Sayeed Choudhury is Director of the Open Source Programs Office at Carnegie Mellon University Libraries. In this conversation, Choudhury discusses his new role—created to raise awareness of and stimulate collaboration among open-source projects across the university—and the impact of this new office on his institution.
G. Sayeed Choudhury is the Director of the Open Source Programs Office (OSPO) at Carnegie Mellon Libraries. He is a Co-Investigator for the Black Beyond Data Project.
Previously, he was Associate Dean for Digital Infrastructure, Applications, and Services and Hodson Director of the Digital Research and Curation Center at the Sheridan Libraries of Johns Hopkins University (JHU). Choudhury led the JHU Library team that supported the Covid-19 dashboard. He launched the JHU's open source programs office (OSPO), the first of its kind within a US university. Choudhury was also a founding member of the Institute of Data Intensive Engineering and Science (IDIES) based at JHU. He was a Fellow in the Provost's office focused on open scholarship. Choudhury was also the co-chair of the working committee for a major renovation of the MSE Library at JHU.
Choudhury was a President Obama appointee to the National Museum and Library Services Board. He was a member of the National Academies Committee on Forecasting Costs for Preserving, Archiving, and Promoting Access to Biomedical Data and a member of the National Academies Board on Research Data and Information. He was also a member of the Blue Ribbon Task Force on Sustainable Digital Preservation and Access. He has testified for the Research Subcommittee of the Congressional Committee on Science, Space and Technology.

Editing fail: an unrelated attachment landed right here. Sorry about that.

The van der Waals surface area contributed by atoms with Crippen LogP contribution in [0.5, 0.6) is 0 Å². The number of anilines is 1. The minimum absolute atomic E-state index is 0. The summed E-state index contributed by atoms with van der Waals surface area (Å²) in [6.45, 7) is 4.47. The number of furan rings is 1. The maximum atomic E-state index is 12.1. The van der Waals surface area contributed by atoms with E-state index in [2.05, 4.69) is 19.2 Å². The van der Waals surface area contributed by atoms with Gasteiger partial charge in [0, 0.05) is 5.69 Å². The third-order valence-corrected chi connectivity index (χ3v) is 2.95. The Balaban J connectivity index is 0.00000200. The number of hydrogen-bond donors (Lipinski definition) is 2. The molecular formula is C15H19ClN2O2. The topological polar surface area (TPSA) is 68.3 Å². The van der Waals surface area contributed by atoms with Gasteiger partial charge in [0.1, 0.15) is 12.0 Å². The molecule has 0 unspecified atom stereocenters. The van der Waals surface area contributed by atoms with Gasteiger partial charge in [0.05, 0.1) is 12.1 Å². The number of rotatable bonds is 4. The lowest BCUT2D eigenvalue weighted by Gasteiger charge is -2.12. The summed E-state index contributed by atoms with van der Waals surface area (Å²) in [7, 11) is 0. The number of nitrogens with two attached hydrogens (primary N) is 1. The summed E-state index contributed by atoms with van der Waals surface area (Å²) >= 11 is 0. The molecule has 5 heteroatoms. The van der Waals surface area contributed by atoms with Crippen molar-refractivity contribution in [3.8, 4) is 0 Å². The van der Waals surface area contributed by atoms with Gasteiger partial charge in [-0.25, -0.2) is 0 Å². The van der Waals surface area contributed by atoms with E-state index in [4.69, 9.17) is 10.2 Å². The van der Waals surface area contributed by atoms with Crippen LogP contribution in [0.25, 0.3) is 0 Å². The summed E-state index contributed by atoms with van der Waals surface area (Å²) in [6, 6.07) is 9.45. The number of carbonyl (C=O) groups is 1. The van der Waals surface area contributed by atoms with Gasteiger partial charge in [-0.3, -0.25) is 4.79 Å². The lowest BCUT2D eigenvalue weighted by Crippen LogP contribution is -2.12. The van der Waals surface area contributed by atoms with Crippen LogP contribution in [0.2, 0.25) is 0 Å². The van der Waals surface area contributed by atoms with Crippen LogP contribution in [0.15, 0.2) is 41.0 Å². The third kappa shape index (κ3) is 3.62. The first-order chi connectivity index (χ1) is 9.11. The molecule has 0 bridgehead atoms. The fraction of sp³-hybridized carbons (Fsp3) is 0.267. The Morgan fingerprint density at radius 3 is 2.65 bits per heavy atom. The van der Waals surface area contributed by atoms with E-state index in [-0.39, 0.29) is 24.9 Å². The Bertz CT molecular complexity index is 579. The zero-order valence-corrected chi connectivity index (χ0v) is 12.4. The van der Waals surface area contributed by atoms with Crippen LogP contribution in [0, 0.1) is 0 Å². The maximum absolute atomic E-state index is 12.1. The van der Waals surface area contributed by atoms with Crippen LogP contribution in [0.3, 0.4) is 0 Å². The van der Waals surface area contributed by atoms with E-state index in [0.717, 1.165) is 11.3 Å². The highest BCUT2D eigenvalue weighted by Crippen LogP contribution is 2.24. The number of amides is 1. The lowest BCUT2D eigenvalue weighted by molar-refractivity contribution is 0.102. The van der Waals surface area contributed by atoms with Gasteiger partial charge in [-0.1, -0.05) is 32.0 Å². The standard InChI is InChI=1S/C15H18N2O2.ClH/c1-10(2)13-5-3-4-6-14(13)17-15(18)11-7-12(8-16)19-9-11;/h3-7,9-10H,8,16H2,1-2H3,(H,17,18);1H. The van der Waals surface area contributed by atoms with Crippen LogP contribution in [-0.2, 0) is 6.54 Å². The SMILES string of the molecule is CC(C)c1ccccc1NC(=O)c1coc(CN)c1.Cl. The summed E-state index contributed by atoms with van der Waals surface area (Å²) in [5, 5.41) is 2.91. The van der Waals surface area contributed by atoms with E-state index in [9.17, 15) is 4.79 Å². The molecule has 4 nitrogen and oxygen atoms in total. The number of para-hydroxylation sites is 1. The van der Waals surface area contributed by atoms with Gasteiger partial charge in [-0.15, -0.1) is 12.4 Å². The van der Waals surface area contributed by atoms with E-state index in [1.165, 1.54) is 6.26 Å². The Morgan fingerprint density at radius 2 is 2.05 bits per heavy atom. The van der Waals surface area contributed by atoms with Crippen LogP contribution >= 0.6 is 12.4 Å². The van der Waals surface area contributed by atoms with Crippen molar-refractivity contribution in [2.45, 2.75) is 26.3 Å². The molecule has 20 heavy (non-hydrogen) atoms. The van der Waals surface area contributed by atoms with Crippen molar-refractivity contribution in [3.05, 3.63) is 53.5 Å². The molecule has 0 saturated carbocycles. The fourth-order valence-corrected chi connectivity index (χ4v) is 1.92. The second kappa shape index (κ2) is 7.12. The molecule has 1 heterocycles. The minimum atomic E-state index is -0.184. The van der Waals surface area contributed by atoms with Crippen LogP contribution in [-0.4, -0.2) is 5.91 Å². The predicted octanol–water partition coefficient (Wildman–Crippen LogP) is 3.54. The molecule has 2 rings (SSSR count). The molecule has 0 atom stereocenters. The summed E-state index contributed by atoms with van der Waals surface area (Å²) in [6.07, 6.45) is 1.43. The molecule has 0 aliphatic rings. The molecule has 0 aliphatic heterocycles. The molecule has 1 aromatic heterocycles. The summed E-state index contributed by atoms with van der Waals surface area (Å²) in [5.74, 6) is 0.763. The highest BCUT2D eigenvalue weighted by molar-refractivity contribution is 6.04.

He was a member of the board of the National Information Standards Organization, OpenAIRE2020, DuraSpace, the ICPSR Council, Digital Library Federation advisory committee, Library of Congress' National Digital Stewardship Alliance Coordinating Committee, Federation of Earth Scientists Information Partnership (ESIP) Executive Committee and the Project MUSE Advisory Board. Choudhury was a member of the ECAR Data Curation Working Group. He has been a Senior Presidential Fellow with the Council on Library and Information Resources, a Lecturer in the Department of Computer Science at Johns Hopkins and a Research Fellow at the Graduate School of Library and Information Science at the University of Illinois at Urbana-Champaign. He is the recipient of the 2012 OCLC/LITA Kilgour Award.
Choudhury has served as principal investigator for projects funded through the National Science Foundation, Institute of Museum and Library Services, Library of Congress' NDIIPP, Alfred P. Sloan Foundation, Andrew W. Mellon Foundation, Open Society Foundation, Microsoft Research, and a Maryland based venture capital group.
He led the development of the Public Access Submission System which supports simultaneous submission of articles to PubMedCentral and institutional repositories.
Choudhury has published articles in journals such as the International Journal of Digital Curation, D-Lib, the Journal of Digital Information, First Monday, and Library Trends and proceedings of ACM and IEEE conferences. He has served on committees for the Digital Curation Conference, Open Repositories, Joint Conference on Digital Libraries, and Web-Wise.
He has presented at various open-source events hosted by OSPO++, the United Nations, Open Forum Europe, Open Ireland Network, and the Linux Foundation. Choudhury has presented at various conferences including Educause, Coalition for Networked Information, UK JISC, Digital Library Federation, American Library Association, Association of College and Research Libraries and international venues including International Federation of Library Associations and Institutions, the Kanazawa Information Technology Roundtable, eResearch Australasia, the North America-China Conference, eResearch New Zealand, the Arabian-Gulf Chapter of the Special Libraries Conference and Carnegie Mellon's campus within Education City in Doha.
If the GLAM sector does not express its collections in linked data, it will not have a voice in the evolving forms of discovery and preservation being made possible by this global, interrelated collection of data.
Universities and colleges should consider an institution-wide approach to developing services for managing and curating research data. This paper identifies service areas and includes a framework for institutions to document current research data curation services and responsibilities.